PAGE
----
“People said that the ‘democracy’ statement is pure hypocrisy”
“People on social media said that Freeman’s video is itself ‘shameful’ propaganda”
“Freeman’s accusations about the Russian government are merely ‘baseless claims’, people said on Twitter.”
It also referred to the online response as an “outcry”, quoting a number of English-language tweets as evidence.
Those tweets were genuine. However, according to @DFRLab’s machine scan, only 1,013 posts on the hashtag were in English. Of those, 713 were retweets, leaving just 300 original English-language posts:
Of the original English-language posts, a number came from primarily Russian-language accounts.
These primarily Russian accounts were among the ones quoted by RT as “people” who expressed an “outcry” at Freeman’s remarks. Strangely, as of October 15, the tweets from @iz_mosvki and @lite_irina were no longer featured in the RT article; however, an archived version shows their use.
RT’s article failed to mention the fact that this was a hashtag campaign launched by the Agitpolk group. RT also failed to mention that the hashtag was used under 10,000 times, which is a very small movement on Twitter, even for astroturfed campaigns (@DFRLab has chronicled campaigns which achieved between 15,000 and 45,000 tweets), and hardly an “outcry”. Finally, RT failed to mention that most of the traffic was in Russian language; not one tweet embedded in the article was in Russian.
The use of the word “people” appears an act of camouflage. The statement is technically true — people did tweet the hashtag, and some people posted in English — but obscures the fact that the “people” were few in number, largely Russian-speaking, and significantly amplified by bots.
In fact, by reporting on a very small and artificially-amplified hashtag as if it were an “outcry”, RT effectively worked as an astroturfer itself.
Friends in high (and low) places
This is not the only occasion on which Agitpolk has interacted with official accounts. On February 10, 2017, the group launched the hashtag #ПамятиДипломатов (“in memory of diplomats”), honoring Russian diplomats who had died abroad. This is an innocuous campaign, but what is striking is that Agitpolk claimed that it was launched “with the support of foreign representations of the Russian Foreign Ministry.”
Verified accounts including the Foreign Ministry, Consulate General in Geneva, and Embassy in South Africa used the hashtag; significant amplifiers of the Freeman and Putin tweets, including @devivi777 and @russiainheart, also did so. Others, such as @Oksanaylia1 and @TnTi_10, seem not to have.
If Agitpolk’s claim of coordination with the Ministry is true, it reveals that the group has contacts in remarkably high places. Cooperation on this campaign is understandable — paying tribute to diplomats who were killed in the course of their duties — but the question remains how a small and anonymous group achieved such high-level cooperation on a communications campaign.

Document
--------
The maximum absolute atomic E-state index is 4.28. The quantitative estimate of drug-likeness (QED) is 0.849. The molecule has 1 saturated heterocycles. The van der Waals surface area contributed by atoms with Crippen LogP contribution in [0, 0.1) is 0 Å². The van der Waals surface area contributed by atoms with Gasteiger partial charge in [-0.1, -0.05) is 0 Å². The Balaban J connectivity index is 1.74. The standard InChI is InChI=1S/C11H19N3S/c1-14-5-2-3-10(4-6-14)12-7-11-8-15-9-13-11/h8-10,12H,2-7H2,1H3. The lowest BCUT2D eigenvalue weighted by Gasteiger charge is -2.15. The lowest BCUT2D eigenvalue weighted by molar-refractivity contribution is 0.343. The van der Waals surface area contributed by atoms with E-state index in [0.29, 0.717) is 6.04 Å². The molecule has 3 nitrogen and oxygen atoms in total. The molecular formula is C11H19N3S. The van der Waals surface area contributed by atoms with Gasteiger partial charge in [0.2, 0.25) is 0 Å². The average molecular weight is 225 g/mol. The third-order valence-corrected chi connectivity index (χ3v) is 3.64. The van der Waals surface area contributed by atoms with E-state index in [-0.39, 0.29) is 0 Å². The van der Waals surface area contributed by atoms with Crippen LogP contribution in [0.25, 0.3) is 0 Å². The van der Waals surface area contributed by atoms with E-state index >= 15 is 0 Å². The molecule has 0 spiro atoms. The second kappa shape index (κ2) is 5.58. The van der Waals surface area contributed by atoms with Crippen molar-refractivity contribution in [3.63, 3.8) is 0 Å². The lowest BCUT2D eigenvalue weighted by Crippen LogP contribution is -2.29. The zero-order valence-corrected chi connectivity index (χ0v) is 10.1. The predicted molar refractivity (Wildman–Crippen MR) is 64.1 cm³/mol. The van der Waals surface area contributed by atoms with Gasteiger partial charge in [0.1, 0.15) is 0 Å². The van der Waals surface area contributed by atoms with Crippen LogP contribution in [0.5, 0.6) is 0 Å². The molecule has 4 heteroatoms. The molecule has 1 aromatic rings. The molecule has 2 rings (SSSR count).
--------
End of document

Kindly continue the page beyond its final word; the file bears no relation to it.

Agitpolk has also been amplified by a more shadowy group. As mentioned above, some of its campaigns have been reported, and thus amplified, by website riafan.ru (in December 2016, February 2017, and October 2017).
As early as 2015, open-source researcher Lawrence Alexander traced riafan.ru back to the “troll factory” in St. Petersburg; in March 2017, the Moscow Times reported that it had been re-branded as a “patriotic” website featuring original, but strongly slanted, reporting. Its amplification of Agitpolk may be no more than a biased outlet choosing to amplify a like-minded campaign; it may also suggest a closer relationship.
The “agitation regiment” appears to be a small group of online activists whose aim is to make pro-Putin and pro-Russian hashtags trend through astroturfing. They are not especially effective: the hashtags on Shoigu and Navalny, for example, only achieved a few thousand tweets each.
Hitherto, the group appears to have operated largely unnoticed outside Russia. For example, when the Washington Post reported on the hashtag on September 22, it questioned “whether the anti-Freeman blowback was less of an organic reaction than a Kremlin scheme.”
Agitpolk’s campaigns are clearly not organic ; the key question is whether the group is a covert “Kremlin scheme”, or an independent initiative. The group certainly claims to work with Russian diplomatic missions. Some embassies have used its hashtags; it has also been amplified by at least one outlet from the troll factory.
However, few of the group’s hashtags have generated significant traffic. The Putin birthday post was its most successful, but only achieved around 12,500 tweets. The attack on Freeman was less effective, with under 10,000 tweets. Other campaigns achieved a fraction of the impact.
Given the resources under the Kremlin’s control, it is therefore more likely that this group of Putin cheerleaders is a voluntary movement which official (and covert) outlets amplify on occasion, when the message suits their purposes. That being the case, the most telling factor about its social-media campaigns is perhaps how small they are, and how few genuine Russian internet users have shared them.